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Phoenix in Perspective: Reflections on Developing the Desert Paperback – April 16, 1999


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Product Details

  • Paperback: 192 pages
  • Publisher: Herberger Center for Design; 1 edition (April 16, 1999)
  • Language: English
  • ISBN-10: 1884320171
  • ISBN-13: 978-1884320170
  • Product Dimensions: 0.8 x 6.2 x 9 inches
  • Shipping Weight: 13.6 ounces
  • Average Customer Review: 3.3 out of 5 stars  See all reviews (3 customer reviews)
  • Amazon Best Sellers Rank: #3,100,556 in Books (See Top 100 in Books)

Editorial Reviews

About the Author

Grady Gammage Jr. is an Arizona native who has practiced law in Phoenix since his graduation from Stanford Law School. He has spent the last 20 years dealing with land use, development, and growth issues; representing real estate development projects such as master-planned communities, high-rise buildings, regional shopping centers, and sprawling tracts of subdivisions; and consulting with cities and towns. In 1981, Mr. Gammage was instrumental in structuring Arizona's innovative Urban Lands Act, which allowed state trust lands to be released for private development. He has chaired the Phoenix Design Review Standards Committee twice, helping create mechanisms to regulate the aesthetics of commercial and residential development. He serves as an elected official as a board member of the Central Arizona Water Conservation District, and was president of that board from 1985-89. Mr. Gammage is also an adjunct professor at the Arizona State University Colleges of Architecture and Environmental Design and Law, where he teaches classes on land use regulation and on historic preservation planning.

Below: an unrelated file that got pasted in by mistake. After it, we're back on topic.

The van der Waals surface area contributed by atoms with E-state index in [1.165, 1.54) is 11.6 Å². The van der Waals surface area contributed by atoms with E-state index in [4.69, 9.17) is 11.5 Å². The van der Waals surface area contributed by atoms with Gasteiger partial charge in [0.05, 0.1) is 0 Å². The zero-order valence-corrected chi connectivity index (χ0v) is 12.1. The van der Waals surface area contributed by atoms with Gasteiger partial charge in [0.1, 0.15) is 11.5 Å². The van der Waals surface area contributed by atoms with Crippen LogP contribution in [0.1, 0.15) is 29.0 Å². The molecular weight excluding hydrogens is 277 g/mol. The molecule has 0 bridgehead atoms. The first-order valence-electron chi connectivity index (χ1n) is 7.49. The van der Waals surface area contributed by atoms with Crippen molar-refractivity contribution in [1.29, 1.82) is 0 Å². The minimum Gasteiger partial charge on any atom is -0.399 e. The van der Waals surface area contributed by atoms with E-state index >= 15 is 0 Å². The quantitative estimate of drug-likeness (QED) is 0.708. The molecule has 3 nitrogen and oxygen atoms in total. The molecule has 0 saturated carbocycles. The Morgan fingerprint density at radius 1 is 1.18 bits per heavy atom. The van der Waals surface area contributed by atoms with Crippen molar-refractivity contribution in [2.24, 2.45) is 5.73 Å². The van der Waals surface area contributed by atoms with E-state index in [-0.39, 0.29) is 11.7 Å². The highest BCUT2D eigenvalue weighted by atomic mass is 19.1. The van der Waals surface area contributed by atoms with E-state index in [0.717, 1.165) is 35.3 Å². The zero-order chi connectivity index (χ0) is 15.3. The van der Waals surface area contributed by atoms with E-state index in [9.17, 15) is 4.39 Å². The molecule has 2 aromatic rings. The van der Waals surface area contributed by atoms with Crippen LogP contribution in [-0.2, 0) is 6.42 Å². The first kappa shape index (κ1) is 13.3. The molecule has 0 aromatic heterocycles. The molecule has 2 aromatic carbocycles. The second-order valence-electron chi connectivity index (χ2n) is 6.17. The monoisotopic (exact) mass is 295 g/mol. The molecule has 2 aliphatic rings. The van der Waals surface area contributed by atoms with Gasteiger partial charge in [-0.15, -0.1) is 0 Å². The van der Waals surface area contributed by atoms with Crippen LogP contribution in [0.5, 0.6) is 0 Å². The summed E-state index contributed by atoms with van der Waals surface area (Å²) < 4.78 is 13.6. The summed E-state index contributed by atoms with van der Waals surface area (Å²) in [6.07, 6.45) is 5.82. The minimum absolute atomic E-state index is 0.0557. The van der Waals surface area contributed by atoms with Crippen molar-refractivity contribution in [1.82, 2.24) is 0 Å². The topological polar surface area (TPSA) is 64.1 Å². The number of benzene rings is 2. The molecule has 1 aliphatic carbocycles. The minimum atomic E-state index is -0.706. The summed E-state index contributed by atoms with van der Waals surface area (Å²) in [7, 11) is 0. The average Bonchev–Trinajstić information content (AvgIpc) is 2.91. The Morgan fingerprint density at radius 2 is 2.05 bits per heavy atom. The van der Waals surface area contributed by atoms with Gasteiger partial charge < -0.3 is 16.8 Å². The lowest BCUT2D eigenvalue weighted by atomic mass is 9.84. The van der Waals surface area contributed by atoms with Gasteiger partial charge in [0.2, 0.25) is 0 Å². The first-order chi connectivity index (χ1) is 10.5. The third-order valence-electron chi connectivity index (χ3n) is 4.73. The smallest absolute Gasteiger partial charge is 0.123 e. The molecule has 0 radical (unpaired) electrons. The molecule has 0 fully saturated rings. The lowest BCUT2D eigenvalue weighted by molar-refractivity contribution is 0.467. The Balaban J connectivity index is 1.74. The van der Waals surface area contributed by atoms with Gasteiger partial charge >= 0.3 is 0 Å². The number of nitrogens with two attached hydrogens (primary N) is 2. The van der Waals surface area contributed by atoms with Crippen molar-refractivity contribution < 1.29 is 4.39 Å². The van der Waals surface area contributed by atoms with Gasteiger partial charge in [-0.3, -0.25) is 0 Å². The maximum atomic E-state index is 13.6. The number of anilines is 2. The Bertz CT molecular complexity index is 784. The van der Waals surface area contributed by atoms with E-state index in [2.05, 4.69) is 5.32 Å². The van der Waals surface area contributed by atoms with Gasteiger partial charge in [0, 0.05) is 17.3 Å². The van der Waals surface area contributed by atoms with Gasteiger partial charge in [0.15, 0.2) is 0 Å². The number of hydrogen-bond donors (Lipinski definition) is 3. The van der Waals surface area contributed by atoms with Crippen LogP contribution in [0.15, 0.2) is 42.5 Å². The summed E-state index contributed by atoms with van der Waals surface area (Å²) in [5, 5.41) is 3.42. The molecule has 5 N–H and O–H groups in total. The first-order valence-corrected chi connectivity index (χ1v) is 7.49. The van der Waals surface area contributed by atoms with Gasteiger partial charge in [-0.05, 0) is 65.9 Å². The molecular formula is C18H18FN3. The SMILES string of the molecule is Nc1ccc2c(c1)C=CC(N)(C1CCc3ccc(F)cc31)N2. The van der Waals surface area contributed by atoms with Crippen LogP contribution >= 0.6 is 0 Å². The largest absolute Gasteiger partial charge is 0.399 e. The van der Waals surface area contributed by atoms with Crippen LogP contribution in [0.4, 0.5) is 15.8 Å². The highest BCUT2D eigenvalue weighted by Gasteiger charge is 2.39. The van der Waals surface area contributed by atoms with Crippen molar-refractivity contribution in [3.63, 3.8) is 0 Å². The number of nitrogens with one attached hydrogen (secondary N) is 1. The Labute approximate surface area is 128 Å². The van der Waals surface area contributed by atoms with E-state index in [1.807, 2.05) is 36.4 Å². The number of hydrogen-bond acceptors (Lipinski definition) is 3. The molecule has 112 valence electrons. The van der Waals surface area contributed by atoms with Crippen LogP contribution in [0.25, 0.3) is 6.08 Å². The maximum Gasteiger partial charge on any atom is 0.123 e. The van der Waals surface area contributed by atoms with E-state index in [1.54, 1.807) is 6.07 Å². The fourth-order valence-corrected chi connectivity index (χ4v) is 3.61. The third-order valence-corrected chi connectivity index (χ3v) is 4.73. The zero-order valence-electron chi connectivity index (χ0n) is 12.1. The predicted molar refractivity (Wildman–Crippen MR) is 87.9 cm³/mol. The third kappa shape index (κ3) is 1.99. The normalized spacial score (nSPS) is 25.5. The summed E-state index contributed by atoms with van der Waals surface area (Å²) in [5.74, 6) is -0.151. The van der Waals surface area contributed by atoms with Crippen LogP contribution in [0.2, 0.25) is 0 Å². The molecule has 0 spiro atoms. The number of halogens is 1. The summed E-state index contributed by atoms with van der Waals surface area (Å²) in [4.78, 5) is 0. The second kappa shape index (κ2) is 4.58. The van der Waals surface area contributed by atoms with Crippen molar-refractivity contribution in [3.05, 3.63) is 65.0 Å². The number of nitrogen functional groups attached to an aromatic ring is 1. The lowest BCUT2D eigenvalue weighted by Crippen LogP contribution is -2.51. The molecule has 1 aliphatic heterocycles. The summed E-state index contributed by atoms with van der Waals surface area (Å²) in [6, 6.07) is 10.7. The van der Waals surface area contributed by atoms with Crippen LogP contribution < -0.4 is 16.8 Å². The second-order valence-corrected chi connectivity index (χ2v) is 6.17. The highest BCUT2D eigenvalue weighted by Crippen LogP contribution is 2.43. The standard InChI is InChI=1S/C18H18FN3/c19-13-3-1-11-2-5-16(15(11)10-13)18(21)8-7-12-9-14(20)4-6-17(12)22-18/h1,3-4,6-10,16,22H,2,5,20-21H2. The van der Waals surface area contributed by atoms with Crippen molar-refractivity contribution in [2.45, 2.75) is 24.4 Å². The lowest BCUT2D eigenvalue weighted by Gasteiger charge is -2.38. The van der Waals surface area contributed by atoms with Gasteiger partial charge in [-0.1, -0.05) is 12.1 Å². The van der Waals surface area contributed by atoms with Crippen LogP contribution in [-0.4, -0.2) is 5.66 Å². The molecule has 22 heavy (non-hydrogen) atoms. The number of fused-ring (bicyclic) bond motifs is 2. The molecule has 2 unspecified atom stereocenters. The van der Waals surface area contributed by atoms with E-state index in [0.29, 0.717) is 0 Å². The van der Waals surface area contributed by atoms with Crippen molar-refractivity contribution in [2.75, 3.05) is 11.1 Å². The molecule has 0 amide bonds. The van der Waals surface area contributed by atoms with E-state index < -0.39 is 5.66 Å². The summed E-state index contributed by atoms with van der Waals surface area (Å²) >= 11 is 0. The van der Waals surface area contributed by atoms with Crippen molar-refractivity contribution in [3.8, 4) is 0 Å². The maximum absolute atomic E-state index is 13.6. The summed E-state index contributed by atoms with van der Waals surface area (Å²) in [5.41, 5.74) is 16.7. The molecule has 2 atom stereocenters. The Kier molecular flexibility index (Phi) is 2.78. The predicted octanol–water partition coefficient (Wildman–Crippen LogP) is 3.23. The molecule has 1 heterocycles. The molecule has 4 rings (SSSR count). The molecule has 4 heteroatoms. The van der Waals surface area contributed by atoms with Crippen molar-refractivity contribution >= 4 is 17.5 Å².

Customer Reviews

3.3 out of 5 stars
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Most Helpful Customer Reviews

15 of 17 people found the following review helpful By Theodore A. Rushton on September 20, 2000
Format: Paperback Verified Purchase
This is truly a disappointing and shocking book; and, for that reason, a must read in any city where residents want to stop or at least curtail the destruction of their community by developers whose only motive is greed.